Skip to main content

Asian American Policy Review

Topic / Fairness and Justice

A Conversation with Chang-rae Lee

Chang-rae Lee is the author of Native Speaker, winner of the Hemingway Foundation/PEN/Hemingway Award for first fiction; A Gesture Life; Aloft; and The Surrendered, winner of the Dayton Peace Prize and a finalist for the Pulitzer Prize. Selected by the New Yorker as one of the “20 Writers for the 21st Century,” Lee is professor in the Lewis Center for the Arts at Princeton University and a Shinhan Distinguished Visiting Professor at Yonsei University. His most recent book is On Such a Full Sea.

This interview took place on 23 January 2015.


AAPR: Before becoming a novelist, you worked on Wall Street as an equity analyst. Tell us about your transition from finance to writing.

LEE: I always wanted to write. I always held in the back of my psyche and spirit that it would be nice to be a writer; it would be nice to write both as an activity and as a vocation. But, I don’t think I ever held myself the luxury of that thought or at least the sustained thought that I could make a life that way. That’s partly because of the way I’ve been raised. My parents were very generous and in many ways liberal-minded people. However, their conception of what I would do and what we were all doing as an immigrant family, without a safety net or a tradition of a certain kind of cultural life in this country . . . writing just wasn’t part of the equation. I took that job not because I really wanted to work on Wall Street. More than anything else, I just really wanted a job and it was the best available job.

AAPR: And it isn’t a bad job to have right out of college.

LEE: [laughs] No, it was a very good job. I actually enjoyed the work, and I especially enjoyed my colleagues. They were all incredibly smart. But one of the things about that job that struck me was that many of my colleagues were only at the firm until they could do what they really wanted to do. Some of them even wanted to write novels! During that time, I was living with a close friend of mine from boarding school and he also loved to write. His name is Brooks Hansen and he found early success publishing a jointly written first novel, Boone, which got a good amount of attention. That inspired me.

I had written a lot in high school. Not so much in any formal way during college. But again, writing was something that I wanted to do. So once I got to that idea, I felt as if I should give writing a chance and that it would be better to give it a chance now rather than “make millions of dollars and do it when I’m forty-something years old,” which everyone says they’re going to do. But life is totally different then. Our consciousness is totally different. Our circumstances are totally different. And it’s much, much harder to start writing then.

I decided to quit my job just after a year and take the leap, thinking that it would be better for me to try it then. Also, it was probably easier to convince my parents that it was a better moment for me to do it—to try to write for a few years, and if it didn’t work out, go back to doing whatever. My parents always hoped I would go to law school because I was an English major or that I would go back to Wall Street. I suppose I didn’t have too many worries about that. I, too, thought that could always happen because I was still young. But I wanted to give it a shot then, so I did.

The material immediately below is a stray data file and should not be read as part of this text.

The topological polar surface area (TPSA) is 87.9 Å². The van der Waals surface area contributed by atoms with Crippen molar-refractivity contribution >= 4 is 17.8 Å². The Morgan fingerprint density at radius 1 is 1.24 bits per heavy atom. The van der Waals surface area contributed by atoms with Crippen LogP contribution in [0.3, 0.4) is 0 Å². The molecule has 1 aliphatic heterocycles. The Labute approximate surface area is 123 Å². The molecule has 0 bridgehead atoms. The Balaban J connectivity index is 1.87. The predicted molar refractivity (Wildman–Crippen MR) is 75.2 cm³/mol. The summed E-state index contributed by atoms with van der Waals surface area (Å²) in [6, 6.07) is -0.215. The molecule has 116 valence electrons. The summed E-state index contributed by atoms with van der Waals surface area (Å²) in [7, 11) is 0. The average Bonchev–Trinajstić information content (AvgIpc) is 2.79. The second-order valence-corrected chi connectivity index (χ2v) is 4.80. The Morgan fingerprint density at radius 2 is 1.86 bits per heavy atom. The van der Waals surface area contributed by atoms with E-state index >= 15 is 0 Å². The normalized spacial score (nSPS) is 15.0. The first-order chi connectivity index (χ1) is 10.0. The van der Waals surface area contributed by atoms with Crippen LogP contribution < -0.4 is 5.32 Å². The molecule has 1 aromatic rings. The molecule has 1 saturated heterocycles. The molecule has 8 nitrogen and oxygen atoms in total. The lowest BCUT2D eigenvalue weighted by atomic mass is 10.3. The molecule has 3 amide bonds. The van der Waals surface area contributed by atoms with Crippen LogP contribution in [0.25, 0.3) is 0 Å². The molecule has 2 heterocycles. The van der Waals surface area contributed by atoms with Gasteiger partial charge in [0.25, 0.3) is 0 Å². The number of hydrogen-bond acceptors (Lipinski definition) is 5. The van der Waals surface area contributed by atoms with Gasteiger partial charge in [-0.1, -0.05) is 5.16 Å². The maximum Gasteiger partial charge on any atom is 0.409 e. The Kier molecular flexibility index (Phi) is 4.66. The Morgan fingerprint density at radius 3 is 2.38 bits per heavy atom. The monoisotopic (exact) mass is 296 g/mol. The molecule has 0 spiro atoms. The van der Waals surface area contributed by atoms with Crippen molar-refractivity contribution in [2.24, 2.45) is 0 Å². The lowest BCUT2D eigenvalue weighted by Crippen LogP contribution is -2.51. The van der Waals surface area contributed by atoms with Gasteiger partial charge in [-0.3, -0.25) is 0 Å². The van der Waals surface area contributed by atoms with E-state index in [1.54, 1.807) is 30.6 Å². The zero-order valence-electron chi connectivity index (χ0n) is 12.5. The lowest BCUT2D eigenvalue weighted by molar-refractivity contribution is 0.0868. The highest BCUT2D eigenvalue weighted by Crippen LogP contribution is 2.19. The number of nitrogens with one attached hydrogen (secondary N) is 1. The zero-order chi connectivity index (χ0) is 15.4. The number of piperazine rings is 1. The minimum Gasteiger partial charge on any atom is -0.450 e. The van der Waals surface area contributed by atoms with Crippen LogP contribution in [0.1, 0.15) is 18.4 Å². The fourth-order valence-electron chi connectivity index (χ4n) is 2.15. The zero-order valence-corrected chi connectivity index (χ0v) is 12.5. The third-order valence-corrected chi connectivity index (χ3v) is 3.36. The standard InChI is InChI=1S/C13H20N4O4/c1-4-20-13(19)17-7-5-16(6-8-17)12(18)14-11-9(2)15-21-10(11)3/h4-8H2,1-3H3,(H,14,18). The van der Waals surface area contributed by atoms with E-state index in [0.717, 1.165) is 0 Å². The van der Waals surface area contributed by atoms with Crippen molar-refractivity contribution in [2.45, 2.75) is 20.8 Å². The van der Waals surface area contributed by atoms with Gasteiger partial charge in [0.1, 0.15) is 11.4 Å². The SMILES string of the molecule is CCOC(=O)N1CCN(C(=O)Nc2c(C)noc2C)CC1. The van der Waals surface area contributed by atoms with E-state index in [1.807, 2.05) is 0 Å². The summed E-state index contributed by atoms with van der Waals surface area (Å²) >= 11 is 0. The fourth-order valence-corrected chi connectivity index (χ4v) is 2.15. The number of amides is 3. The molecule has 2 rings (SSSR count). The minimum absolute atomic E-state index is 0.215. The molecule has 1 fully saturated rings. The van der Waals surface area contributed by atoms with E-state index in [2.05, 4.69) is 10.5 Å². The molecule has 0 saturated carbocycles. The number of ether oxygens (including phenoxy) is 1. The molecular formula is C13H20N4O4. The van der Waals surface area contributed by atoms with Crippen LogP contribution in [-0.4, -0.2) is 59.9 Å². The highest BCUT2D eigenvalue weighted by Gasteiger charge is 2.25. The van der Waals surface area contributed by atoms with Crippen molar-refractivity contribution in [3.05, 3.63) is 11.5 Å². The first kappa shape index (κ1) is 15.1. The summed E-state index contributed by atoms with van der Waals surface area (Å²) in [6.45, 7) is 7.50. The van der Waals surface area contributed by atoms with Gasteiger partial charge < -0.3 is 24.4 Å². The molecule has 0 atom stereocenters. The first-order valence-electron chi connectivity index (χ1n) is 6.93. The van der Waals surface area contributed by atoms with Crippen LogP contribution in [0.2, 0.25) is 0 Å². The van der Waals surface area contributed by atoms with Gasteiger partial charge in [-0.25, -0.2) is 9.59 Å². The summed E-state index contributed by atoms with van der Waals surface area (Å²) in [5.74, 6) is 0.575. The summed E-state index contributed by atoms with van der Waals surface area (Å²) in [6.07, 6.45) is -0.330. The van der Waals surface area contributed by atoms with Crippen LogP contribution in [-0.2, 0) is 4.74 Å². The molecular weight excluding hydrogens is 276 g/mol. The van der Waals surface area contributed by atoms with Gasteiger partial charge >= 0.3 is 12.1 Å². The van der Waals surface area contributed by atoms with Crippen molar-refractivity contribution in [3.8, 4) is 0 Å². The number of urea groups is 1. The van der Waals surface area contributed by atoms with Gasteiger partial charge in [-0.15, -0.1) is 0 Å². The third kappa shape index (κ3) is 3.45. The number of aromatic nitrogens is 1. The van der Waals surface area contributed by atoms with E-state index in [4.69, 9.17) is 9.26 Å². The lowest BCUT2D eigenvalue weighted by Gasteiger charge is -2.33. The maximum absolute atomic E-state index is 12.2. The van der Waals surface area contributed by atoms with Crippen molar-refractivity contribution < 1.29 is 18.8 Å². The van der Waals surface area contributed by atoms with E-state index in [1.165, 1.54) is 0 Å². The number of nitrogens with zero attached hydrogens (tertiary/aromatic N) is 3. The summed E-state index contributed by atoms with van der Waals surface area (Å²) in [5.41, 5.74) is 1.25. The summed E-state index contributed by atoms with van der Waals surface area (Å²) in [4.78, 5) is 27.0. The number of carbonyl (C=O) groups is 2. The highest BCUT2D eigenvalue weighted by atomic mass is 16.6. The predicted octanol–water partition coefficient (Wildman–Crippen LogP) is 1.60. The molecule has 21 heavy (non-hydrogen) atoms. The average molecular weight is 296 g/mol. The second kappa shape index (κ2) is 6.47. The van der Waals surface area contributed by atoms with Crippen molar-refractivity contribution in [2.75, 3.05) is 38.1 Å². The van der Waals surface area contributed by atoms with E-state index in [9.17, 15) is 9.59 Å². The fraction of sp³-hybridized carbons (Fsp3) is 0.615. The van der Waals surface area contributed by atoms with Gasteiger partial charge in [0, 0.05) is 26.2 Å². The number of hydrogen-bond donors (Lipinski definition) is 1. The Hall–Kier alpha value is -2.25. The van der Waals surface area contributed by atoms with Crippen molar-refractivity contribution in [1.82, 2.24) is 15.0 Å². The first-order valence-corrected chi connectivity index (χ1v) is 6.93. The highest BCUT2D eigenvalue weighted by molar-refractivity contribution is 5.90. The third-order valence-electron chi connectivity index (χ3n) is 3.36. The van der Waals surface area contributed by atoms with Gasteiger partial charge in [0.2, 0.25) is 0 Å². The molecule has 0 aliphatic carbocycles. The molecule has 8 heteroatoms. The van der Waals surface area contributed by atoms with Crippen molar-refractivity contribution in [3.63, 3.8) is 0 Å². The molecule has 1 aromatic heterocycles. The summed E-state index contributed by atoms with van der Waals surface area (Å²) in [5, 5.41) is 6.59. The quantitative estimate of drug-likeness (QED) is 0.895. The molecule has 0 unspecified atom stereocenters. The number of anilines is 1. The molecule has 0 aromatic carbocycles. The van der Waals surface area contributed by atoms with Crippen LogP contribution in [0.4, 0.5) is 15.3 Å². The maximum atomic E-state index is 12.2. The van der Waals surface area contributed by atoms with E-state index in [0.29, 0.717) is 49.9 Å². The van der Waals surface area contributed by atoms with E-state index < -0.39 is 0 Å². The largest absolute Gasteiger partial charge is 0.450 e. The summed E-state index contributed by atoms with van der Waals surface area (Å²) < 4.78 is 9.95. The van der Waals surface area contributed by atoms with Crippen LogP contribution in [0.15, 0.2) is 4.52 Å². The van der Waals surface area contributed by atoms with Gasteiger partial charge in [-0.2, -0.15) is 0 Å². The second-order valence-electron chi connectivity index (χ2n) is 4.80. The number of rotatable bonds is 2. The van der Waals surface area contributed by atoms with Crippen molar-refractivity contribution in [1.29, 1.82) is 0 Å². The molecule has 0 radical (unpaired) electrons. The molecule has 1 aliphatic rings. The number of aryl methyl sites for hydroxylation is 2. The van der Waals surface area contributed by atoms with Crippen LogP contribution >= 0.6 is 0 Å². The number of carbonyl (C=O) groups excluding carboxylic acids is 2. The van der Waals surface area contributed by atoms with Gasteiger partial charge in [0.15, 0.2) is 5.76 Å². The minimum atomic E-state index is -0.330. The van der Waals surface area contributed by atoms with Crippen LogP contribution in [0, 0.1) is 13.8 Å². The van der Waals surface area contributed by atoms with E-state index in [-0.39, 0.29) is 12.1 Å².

AAPR: After leaving Wall Street, you enrolled in the MFA in writing program at the University of Oregon to pursue your craft. Were there obstacles you faced as an emerging Asian American novelist?

LEE: I think I was very fortunate. I know that many writers of color who go to MFA programs have had a difficult time presenting, discussing, and receiving critique on their work. Junot Diaz has famously written about that, about writers of color having real challenges in MFA programs, whether it’s because those programs don’t recognize them or that the kinds of way they talk about “ethnic fiction” is often based in ignorance, bias, or other sorts of disheartening or dispiriting kinds of discourse.

AAPR: Were some of these kinds of discourse something that you had experienced or at least overheard?

LEE: I had heard about that, but I was fortunate because the new director of the program at Oregon at the time was Garrett Hongo, a Japanese American poet who grew up in California with deep Hawaiian roots and who was very much conscious of these issues in his workshops. He was a poet and I knew we weren’t going to work together in terms of writing technique; however, I felt like he was an artistic mentor for me. And he really was. He helped me situate my work in the context in which I wanted to see it, rather than another kind of context in which I would have to constantly explain myself or have to constantly struggle against. I think this is a problem a lot of writers of color at these programs end up facing.

Writing is hard enough, but when you have to constantly educate or contest the context or language by which that work will be discussed, it can be an obstacle that stops writing. It inhibits creativity. So, I didn’t have those feelings. I did have some instructors that weren’t that helpful, but the atmosphere and tenor of the program was really inspiring.

AAPR: Things have come full circle for you. As a professor of creative writing at Princeton University, you now serve as a mentor to a younger generation of writers. What led you to pursue teaching?